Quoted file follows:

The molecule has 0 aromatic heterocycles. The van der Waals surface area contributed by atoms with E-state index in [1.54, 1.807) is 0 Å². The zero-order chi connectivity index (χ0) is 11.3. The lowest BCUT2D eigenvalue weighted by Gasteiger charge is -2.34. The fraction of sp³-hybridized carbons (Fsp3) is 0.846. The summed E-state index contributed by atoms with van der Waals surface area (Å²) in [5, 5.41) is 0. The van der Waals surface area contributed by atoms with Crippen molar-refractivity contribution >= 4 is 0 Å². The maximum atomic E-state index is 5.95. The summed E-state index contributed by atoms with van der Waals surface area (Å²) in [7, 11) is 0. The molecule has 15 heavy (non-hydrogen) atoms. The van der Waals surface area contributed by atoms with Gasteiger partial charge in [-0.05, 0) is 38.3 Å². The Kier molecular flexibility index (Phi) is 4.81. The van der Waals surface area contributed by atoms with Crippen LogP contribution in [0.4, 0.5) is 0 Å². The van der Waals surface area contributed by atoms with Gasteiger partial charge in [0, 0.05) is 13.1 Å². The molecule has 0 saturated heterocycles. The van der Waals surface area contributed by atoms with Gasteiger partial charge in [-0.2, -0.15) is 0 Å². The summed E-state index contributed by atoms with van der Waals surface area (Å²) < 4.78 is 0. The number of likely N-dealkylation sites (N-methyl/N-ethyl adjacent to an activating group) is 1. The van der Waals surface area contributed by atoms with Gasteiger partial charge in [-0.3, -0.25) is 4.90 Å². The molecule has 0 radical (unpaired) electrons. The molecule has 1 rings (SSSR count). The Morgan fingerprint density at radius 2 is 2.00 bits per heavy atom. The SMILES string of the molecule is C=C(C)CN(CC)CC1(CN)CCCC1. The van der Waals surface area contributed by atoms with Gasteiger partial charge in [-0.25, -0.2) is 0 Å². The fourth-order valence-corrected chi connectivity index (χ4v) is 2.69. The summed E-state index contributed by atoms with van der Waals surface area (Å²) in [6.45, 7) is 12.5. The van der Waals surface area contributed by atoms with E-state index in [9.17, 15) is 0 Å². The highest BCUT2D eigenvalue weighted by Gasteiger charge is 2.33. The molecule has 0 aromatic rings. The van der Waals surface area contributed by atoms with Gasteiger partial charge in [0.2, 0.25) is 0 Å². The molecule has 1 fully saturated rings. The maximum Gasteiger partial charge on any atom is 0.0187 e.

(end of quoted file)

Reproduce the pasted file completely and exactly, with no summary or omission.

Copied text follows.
The molecule has 0 aromatic heterocycles. The van der Waals surface area contributed by atoms with E-state index in [1.54, 1.807) is 0 Å². The zero-order chi connectivity index (χ0) is 11.3. The lowest BCUT2D eigenvalue weighted by Gasteiger charge is -2.34. The fraction of sp³-hybridized carbons (Fsp3) is 0.846. The summed E-state index contributed by atoms with van der Waals surface area (Å²) in [5, 5.41) is 0. The van der Waals surface area contributed by atoms with Crippen molar-refractivity contribution >= 4 is 0 Å². The maximum atomic E-state index is 5.95. The summed E-state index contributed by atoms with van der Waals surface area (Å²) in [7, 11) is 0. The molecule has 15 heavy (non-hydrogen) atoms. The van der Waals surface area contributed by atoms with Gasteiger partial charge in [-0.05, 0) is 38.3 Å². The Kier molecular flexibility index (Phi) is 4.81. The van der Waals surface area contributed by atoms with Crippen LogP contribution in [0.4, 0.5) is 0 Å². The van der Waals surface area contributed by atoms with Gasteiger partial charge in [0, 0.05) is 13.1 Å². The molecule has 0 saturated heterocycles. The van der Waals surface area contributed by atoms with Gasteiger partial charge in [-0.2, -0.15) is 0 Å². The summed E-state index contributed by atoms with van der Waals surface area (Å²) < 4.78 is 0. The number of likely N-dealkylation sites (N-methyl/N-ethyl adjacent to an activating group) is 1. The van der Waals surface area contributed by atoms with Gasteiger partial charge in [-0.3, -0.25) is 4.90 Å². The molecule has 0 radical (unpaired) electrons. The molecule has 1 rings (SSSR count). The Morgan fingerprint density at radius 2 is 2.00 bits per heavy atom. The SMILES string of the molecule is C=C(C)CN(CC)CC1(CN)CCCC1. The van der Waals surface area contributed by atoms with Gasteiger partial charge in [-0.25, -0.2) is 0 Å². The fourth-order valence-corrected chi connectivity index (χ4v) is 2.69. The summed E-state index contributed by atoms with van der Waals surface area (Å²) in [6.45, 7) is 12.5. The van der Waals surface area contributed by atoms with E-state index in [9.17, 15) is 0 Å². The highest BCUT2D eigenvalue weighted by Gasteiger charge is 2.33. The molecule has 0 aromatic rings. The van der Waals surface area contributed by atoms with Gasteiger partial charge in [0.2, 0.25) is 0 Å². The molecule has 1 fully saturated rings. The maximum Gasteiger partial charge on any atom is 0.0187 e.